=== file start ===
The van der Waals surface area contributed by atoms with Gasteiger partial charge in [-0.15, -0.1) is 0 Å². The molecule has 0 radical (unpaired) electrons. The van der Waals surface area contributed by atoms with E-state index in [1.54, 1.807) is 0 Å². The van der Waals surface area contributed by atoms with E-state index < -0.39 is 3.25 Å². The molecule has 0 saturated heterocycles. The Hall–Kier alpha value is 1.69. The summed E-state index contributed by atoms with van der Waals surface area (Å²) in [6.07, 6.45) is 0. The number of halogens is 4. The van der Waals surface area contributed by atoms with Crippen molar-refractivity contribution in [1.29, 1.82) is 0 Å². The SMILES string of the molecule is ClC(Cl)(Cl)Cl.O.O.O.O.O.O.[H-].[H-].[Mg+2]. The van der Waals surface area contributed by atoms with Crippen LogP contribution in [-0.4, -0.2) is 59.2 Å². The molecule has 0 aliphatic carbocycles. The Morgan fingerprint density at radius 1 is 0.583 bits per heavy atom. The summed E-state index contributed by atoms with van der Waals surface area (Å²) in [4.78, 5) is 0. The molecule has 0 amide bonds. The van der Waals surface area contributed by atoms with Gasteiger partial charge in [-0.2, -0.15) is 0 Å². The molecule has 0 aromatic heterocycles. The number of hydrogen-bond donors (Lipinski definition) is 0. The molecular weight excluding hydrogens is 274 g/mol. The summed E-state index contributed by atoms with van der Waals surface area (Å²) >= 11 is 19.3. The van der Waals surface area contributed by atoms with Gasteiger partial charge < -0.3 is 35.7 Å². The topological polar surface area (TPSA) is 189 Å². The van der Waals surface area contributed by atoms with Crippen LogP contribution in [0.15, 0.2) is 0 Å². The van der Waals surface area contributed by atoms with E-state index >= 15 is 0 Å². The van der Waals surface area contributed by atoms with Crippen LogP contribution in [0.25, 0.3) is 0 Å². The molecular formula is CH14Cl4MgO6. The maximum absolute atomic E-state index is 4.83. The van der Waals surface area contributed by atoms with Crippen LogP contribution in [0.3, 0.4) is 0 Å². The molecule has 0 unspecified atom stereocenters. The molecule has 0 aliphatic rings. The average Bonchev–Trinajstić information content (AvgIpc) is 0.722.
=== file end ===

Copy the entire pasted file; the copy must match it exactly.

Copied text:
The van der Waals surface area contributed by atoms with Gasteiger partial charge in [-0.15, -0.1) is 0 Å². The molecule has 0 radical (unpaired) electrons. The van der Waals surface area contributed by atoms with E-state index in [1.54, 1.807) is 0 Å². The van der Waals surface area contributed by atoms with E-state index < -0.39 is 3.25 Å². The molecule has 0 saturated heterocycles. The Hall–Kier alpha value is 1.69. The summed E-state index contributed by atoms with van der Waals surface area (Å²) in [6.07, 6.45) is 0. The number of halogens is 4. The van der Waals surface area contributed by atoms with Crippen molar-refractivity contribution in [1.29, 1.82) is 0 Å². The SMILES string of the molecule is ClC(Cl)(Cl)Cl.O.O.O.O.O.O.[H-].[H-].[Mg+2]. The van der Waals surface area contributed by atoms with Crippen LogP contribution in [-0.4, -0.2) is 59.2 Å². The molecule has 0 aliphatic carbocycles. The Morgan fingerprint density at radius 1 is 0.583 bits per heavy atom. The summed E-state index contributed by atoms with van der Waals surface area (Å²) in [4.78, 5) is 0. The molecule has 0 amide bonds. The van der Waals surface area contributed by atoms with Gasteiger partial charge in [-0.2, -0.15) is 0 Å². The molecule has 0 aromatic heterocycles. The number of hydrogen-bond donors (Lipinski definition) is 0. The molecular weight excluding hydrogens is 274 g/mol. The summed E-state index contributed by atoms with van der Waals surface area (Å²) >= 11 is 19.3. The van der Waals surface area contributed by atoms with Gasteiger partial charge < -0.3 is 35.7 Å². The topological polar surface area (TPSA) is 189 Å². The van der Waals surface area contributed by atoms with Crippen LogP contribution in [0.15, 0.2) is 0 Å². The van der Waals surface area contributed by atoms with E-state index >= 15 is 0 Å². The van der Waals surface area contributed by atoms with Crippen LogP contribution in [0.25, 0.3) is 0 Å². The molecular formula is CH14Cl4MgO6. The maximum absolute atomic E-state index is 4.83. The van der Waals surface area contributed by atoms with Crippen LogP contribution in [0.3, 0.4) is 0 Å². The molecule has 0 unspecified atom stereocenters. The molecule has 0 aliphatic rings. The average Bonchev–Trinajstić information content (AvgIpc) is 0.722.